Don’t Look Up

I just finished the Netflix film Don’t Look Up. I liked it a lot, although there were parts I felt were off-base as metaphors about the crises we currently face on Earth.

The primary thing was the focus on ideas, politics, and beliefs. The lead characters spend a lot of time trying to convince the public of the danger they’re facing. In this framework, effective messaging would lead to public support which in turn leads to top-down political action.

What it misses is the rest of the work. Even people who understand the climate crisis or the biodiversity crisis and agree on the rough outline of how to avert them still need to decide on a million tactical actions. How to organize 100,000 local groups, what to do fast, how much time or energy or money to spend on this task versus that.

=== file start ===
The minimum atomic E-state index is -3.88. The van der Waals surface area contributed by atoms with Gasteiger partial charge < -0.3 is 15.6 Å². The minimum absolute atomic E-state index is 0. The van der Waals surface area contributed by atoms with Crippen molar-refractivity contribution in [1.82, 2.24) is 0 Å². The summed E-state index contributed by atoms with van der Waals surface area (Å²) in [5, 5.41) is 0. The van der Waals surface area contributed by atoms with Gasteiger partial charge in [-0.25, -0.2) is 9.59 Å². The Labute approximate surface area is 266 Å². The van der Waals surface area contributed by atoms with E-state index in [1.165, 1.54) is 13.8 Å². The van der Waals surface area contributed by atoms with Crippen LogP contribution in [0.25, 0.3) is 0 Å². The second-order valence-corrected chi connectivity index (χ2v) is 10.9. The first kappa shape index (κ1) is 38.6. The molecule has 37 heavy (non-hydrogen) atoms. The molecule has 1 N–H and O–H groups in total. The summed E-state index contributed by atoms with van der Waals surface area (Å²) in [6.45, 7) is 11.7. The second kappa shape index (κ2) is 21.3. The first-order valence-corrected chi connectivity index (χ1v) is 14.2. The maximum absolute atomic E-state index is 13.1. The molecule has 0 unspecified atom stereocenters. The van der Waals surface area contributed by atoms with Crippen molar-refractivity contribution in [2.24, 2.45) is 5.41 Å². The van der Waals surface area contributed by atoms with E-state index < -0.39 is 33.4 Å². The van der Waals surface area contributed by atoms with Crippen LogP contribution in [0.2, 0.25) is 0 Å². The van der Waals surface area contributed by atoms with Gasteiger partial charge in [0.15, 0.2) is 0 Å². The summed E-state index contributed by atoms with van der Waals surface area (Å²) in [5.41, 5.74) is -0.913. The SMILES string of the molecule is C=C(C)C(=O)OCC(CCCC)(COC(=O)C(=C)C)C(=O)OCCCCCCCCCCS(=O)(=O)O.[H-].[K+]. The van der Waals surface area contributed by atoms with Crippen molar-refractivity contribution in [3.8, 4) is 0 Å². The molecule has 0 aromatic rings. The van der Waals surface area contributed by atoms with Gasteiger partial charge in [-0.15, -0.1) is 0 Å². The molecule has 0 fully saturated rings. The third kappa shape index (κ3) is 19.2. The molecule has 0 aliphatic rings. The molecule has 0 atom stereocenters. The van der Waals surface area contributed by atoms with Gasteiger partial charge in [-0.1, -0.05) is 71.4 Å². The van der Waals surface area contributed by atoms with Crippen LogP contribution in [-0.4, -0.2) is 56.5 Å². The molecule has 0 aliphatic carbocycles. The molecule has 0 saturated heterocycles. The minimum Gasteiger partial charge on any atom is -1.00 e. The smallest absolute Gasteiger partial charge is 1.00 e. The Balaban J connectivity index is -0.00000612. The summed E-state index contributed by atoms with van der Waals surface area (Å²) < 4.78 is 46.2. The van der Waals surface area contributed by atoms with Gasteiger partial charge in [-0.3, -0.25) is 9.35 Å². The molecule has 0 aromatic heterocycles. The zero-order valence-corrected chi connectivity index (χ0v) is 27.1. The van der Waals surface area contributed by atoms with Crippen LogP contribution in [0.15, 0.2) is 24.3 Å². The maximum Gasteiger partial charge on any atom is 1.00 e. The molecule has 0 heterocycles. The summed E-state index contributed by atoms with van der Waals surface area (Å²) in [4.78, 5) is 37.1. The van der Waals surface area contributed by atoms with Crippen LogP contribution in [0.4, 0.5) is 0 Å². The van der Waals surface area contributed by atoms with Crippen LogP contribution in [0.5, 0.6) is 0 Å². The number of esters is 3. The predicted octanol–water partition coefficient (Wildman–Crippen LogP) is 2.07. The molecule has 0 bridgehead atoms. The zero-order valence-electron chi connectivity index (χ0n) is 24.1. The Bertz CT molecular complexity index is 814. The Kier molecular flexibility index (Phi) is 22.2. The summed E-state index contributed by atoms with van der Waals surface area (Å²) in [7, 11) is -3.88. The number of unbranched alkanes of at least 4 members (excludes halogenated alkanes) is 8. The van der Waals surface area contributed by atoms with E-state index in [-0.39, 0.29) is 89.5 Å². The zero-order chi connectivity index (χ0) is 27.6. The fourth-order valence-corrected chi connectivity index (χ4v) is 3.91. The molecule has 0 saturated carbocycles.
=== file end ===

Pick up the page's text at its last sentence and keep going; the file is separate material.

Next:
There’s not one big rocket-launch that’s going to save the Earth. It’s going to be a trillion little actions; the bike rides, the vegetarian meals, the hard conversations, the train trips, the Zoom meetups, the bushes watered. There will be big steps, too, but they’ll mostly be about making the little actions easier.

I realise that’s probably not how these crises look from Hollywood or even Washington DC. And, understood, it’s a Netflix movie, not a Ken Burns documentary of how we solved the climate crisis. But I would have liked to have seen some of that work on screen.

Otherwise, good movie, worth watching.

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